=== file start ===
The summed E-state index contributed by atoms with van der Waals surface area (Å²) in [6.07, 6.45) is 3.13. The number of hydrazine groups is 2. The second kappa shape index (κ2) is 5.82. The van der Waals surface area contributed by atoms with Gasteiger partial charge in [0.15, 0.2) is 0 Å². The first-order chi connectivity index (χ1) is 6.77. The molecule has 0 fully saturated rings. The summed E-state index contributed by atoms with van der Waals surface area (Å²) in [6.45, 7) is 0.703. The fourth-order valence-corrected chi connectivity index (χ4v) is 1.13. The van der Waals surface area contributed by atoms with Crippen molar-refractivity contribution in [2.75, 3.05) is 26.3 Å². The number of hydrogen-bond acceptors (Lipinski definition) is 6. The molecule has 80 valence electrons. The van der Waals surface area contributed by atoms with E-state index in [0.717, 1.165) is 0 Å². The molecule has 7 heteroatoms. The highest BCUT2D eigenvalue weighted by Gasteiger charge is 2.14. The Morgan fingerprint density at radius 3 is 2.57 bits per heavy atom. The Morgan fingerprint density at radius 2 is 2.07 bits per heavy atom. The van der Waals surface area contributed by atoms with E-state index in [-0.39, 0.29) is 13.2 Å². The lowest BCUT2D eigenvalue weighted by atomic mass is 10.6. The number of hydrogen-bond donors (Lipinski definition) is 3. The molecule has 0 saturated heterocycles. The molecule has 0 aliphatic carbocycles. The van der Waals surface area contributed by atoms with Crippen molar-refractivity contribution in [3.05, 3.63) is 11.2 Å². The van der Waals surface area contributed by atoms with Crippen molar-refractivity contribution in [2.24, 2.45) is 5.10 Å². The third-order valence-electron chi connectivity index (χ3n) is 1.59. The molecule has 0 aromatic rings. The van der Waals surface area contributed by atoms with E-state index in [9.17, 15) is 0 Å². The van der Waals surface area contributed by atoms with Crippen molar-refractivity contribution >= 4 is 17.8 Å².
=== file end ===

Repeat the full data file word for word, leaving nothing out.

The summed E-state index contributed by atoms with van der Waals surface area (Å²) in [6.07, 6.45) is 3.13. The number of hydrazine groups is 2. The second kappa shape index (κ2) is 5.82. The van der Waals surface area contributed by atoms with Gasteiger partial charge in [0.15, 0.2) is 0 Å². The first-order chi connectivity index (χ1) is 6.77. The molecule has 0 fully saturated rings. The summed E-state index contributed by atoms with van der Waals surface area (Å²) in [6.45, 7) is 0.703. The fourth-order valence-corrected chi connectivity index (χ4v) is 1.13. The van der Waals surface area contributed by atoms with Crippen molar-refractivity contribution in [2.75, 3.05) is 26.3 Å². The number of hydrogen-bond acceptors (Lipinski definition) is 6. The molecule has 80 valence electrons. The van der Waals surface area contributed by atoms with E-state index in [0.717, 1.165) is 0 Å². The molecule has 7 heteroatoms. The highest BCUT2D eigenvalue weighted by Gasteiger charge is 2.14. The Morgan fingerprint density at radius 3 is 2.57 bits per heavy atom. The Morgan fingerprint density at radius 2 is 2.07 bits per heavy atom. The van der Waals surface area contributed by atoms with E-state index in [-0.39, 0.29) is 13.2 Å². The lowest BCUT2D eigenvalue weighted by atomic mass is 10.6. The number of hydrogen-bond donors (Lipinski definition) is 3. The molecule has 0 saturated heterocycles. The molecule has 0 aliphatic carbocycles. The van der Waals surface area contributed by atoms with Crippen molar-refractivity contribution in [3.05, 3.63) is 11.2 Å². The van der Waals surface area contributed by atoms with Crippen molar-refractivity contribution in [2.24, 2.45) is 5.10 Å². The third-order valence-electron chi connectivity index (χ3n) is 1.59. The molecule has 0 aromatic rings. The van der Waals surface area contributed by atoms with E-state index in [9.17, 15) is 0 Å². The van der Waals surface area contributed by atoms with Crippen molar-refractivity contribution >= 4 is 17.8 Å².